But, it's with trepidation that I note several points that could possibly turn off turn potential customers away.

Firstly, the 22 IPTV channels currently offered are not perceived to be premium channels, which are available over at TM's IPTV rival, satellite provider Astro. At a press briefing, Zamzamzairani Isa, group CEO of TM, explained that TM's HSBB offering is not merely about TV channels but rather about a totally new entertainment experience that is delivered over a new medium.

"You can't really compare the two," he declared.

Citing that other mediums cannot present the same interactivity as HSBB can, Zam noted that HSBB is able to provide services such as VoD, multiplayer gaming, high-speed Internet access and free voice calls.

While these channels are a good place to start, potential customers will inevitably compare them with what Astro has to offer, as it is the market leader in the paid content segment.

Many have noted that the content offered is simply not sweet enough for consumers to bite on, and I concur with that. TM will have to up the ante and improve its selection of content providers in order to lure customers over to its UniFi service.

Another letdown was the lack of high-definition (HD) content, something that was expected from TM's IPTV service. To date, TM has only two high-def channels, which again are not considered premium. Astro, on the other hand, has begun offering five HD premium channels under its Astro Byond package.

Also, not much has been said about the VoD option that TM is offering. Its brochure merely states that subscribers can watch "Hollywood premier series, latest movies and kids' favorites". Until it can provide a more comprehensive listing of the VoD movies it will offer, I believe people will remain skeptical about signing up.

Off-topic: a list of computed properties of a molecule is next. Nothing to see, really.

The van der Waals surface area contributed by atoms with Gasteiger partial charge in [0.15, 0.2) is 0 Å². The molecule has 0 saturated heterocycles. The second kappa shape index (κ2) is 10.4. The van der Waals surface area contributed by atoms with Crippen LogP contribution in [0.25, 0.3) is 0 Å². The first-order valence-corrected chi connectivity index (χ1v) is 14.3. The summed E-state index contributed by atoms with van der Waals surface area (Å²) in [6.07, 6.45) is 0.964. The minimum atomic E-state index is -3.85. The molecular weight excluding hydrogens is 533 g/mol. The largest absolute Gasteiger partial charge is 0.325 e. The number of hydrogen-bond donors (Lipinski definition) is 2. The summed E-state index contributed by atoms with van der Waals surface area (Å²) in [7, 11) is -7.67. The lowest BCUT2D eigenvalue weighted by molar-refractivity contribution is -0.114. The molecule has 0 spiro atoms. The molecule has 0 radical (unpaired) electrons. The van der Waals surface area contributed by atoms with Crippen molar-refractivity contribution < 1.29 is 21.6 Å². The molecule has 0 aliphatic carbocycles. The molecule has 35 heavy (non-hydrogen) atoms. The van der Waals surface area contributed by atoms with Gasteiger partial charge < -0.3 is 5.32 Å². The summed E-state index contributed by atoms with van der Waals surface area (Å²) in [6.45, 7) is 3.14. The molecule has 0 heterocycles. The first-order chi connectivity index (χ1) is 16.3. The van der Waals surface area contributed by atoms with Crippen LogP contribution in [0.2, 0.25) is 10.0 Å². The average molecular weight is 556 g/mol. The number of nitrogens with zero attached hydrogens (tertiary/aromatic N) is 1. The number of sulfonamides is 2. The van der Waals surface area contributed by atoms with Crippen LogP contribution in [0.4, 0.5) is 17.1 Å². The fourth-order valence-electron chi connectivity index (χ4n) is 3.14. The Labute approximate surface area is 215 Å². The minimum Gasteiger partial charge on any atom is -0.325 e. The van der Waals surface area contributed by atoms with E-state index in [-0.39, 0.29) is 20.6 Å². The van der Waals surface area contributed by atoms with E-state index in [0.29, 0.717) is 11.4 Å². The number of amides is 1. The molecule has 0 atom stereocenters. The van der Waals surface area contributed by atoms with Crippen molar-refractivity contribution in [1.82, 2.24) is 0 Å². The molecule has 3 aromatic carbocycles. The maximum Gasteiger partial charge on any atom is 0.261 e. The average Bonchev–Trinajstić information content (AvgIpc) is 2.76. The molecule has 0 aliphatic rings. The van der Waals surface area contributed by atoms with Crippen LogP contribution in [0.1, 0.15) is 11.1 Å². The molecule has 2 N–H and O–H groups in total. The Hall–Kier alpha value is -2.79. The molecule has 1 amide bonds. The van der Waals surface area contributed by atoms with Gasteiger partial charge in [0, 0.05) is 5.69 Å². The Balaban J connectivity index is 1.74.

Arguably, the sorest point is the FUP.

TM's Zam described FUP as a necessary evil and defended its usage as a "standard industry practice", a tool used to distribute equitable bandwidth among its users and to hedge against those who would hog the bandwidth downloading heavy content, such as movies and music.

Notwithstanding legality issues, I do believe, there are consumers out there who plainly want large bandwidth for their own purposes, not necessarily so that they can download music or movies. I'm inclined to think that TM could have provided more concessions for the FUP it wants to enforce or better still, to do away with the FUP altogether.

To round up the challenges, TM has its work cut out for it has to ensure that the service and installation teams are able to professionally install the equipment, its customer call centre will be able to attend to customer enquiries and answer all questions regarding UniFi, and address problems to do with network rollout and ongoing service challenges.

Seeking to hedge against any fallout that might hit TM, Zam was quick to tell journalists last week that TM expects a fair amount of teething problems to take place as UniFi is based on new technology.

While these teething problems may be inevitable, I do think the jury's still out on how TM's UniFi service will appeal to the public.

But, one thing is clear: the public, especially those who reside in areas where UniFi is currently unavailable, will be watching closely how TM will adjust and rejig its strategy, packages and rollout schedule.

Because for a national project of this size, financed in part by 2.4 billion ringgit (US$800 million) of taxpayers' money, will demand it does so.